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Accidents

It happened on my way to Bristol on Friday. I received a text from my ex-wife, short and curt.

“Ben has had an accident at school, hurt his shoulder, off to collect him.

So you spend the next hour knowing nothing but running through all the scenarios from a small bump … and if it’s so minor, why ring for a parent to collect?…. to something more serious.

The following text,

“At school taking to A&E

This was the most concerning as I think if it warrants A&E, why had the school not acted sooner? Is it my ex-wife being dramatic?

Then you calm down as you get the,

 “In A&E” text, wait up to 2 hours”.  

At that point, you know if it was serious it would have been dealt with quickly, and a child tends to get seen quickly if in pain.

It turned out my son had broken his collar bone where he had fallen playing rounders, and the bat had hit his shoulder, prognosis- six weeks in a sling and no exercise.

For me, I see a ‘rite of passage’ the first broken bone, something many children get from a fall or slip as they mature. What is interesting to me is how we deal with it as dads.

I was physically not there and not involved in the management of the incident. As such, I had to accept I could not control or influence the outcome, but I was surprised about my desire to understand what had happened and needing to try and find out who was responsible. The inner father looking for someone to blame or the reason pain was inflicted on my child was bought to surface. This quickly subsided when I got the facts surrounding the event. I can see why it is easy for people to take a ‘blame and claim’ approach to accidents, wanting to punish someone for the pain and upset, along with the feeling of inadequacy attached to not being able to stop your child getting hurt.

Sometimes children fall over, they have accidents and no one is to blame. The fact that some parents will seek to attribute blame is a sad reflection on society, they are often the same parents that will complain when teachers refuse to do school trips or take responsibility of after-school-clubs. The balance between giving a child a safe environment but also one where they can develop and grow by being able to take risks is, getting harder.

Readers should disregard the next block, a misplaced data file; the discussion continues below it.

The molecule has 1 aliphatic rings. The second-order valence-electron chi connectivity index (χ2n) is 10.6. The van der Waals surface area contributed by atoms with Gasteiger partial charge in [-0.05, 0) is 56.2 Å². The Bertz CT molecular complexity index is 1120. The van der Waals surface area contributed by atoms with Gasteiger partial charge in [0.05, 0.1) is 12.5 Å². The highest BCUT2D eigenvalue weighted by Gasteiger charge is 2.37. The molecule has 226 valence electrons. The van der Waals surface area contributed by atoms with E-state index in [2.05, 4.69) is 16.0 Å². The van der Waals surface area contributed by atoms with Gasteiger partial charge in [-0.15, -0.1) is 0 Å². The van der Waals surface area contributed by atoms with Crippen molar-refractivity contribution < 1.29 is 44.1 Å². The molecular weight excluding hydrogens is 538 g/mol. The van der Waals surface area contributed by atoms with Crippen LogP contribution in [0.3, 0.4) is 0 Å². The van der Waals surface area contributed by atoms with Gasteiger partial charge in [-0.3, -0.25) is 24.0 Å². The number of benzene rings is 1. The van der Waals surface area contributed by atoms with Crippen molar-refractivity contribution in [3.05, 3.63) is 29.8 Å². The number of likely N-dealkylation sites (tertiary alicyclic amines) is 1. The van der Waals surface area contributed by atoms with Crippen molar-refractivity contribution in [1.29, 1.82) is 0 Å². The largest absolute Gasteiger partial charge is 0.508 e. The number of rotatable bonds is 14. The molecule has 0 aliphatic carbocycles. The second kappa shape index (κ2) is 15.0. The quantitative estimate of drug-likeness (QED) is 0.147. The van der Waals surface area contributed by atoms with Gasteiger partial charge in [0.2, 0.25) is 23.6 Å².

As a parent we have to accept the fact that children make mistakes and have accidents and they get hurt falling, resulting in a scratch or a broken wrist- all part of childhood. As I reflect on the incident, I wonder if it was the sense of being powerless to prevent the accident that frustrated me, the fact I wasn’t the one to deal with the issue, or the fact I am recognising my son is growing up.

What I do know is this, it won’t be the last injury my son ever inflicts upon himself. My job as a parent at the moment is to teach him to cope with not being able to do the sports he loves for six weeks, and help him find something productive to do and to learn that healing is a process you need to encourage and support in the same way you would learn a sport.

‘til next week and as always, your comments and experiences are appreciated.

 

Marc.

 

 

 

The views expressed in this blog are solely those of the blogger and do not necessarily represent the views of Dad.info.

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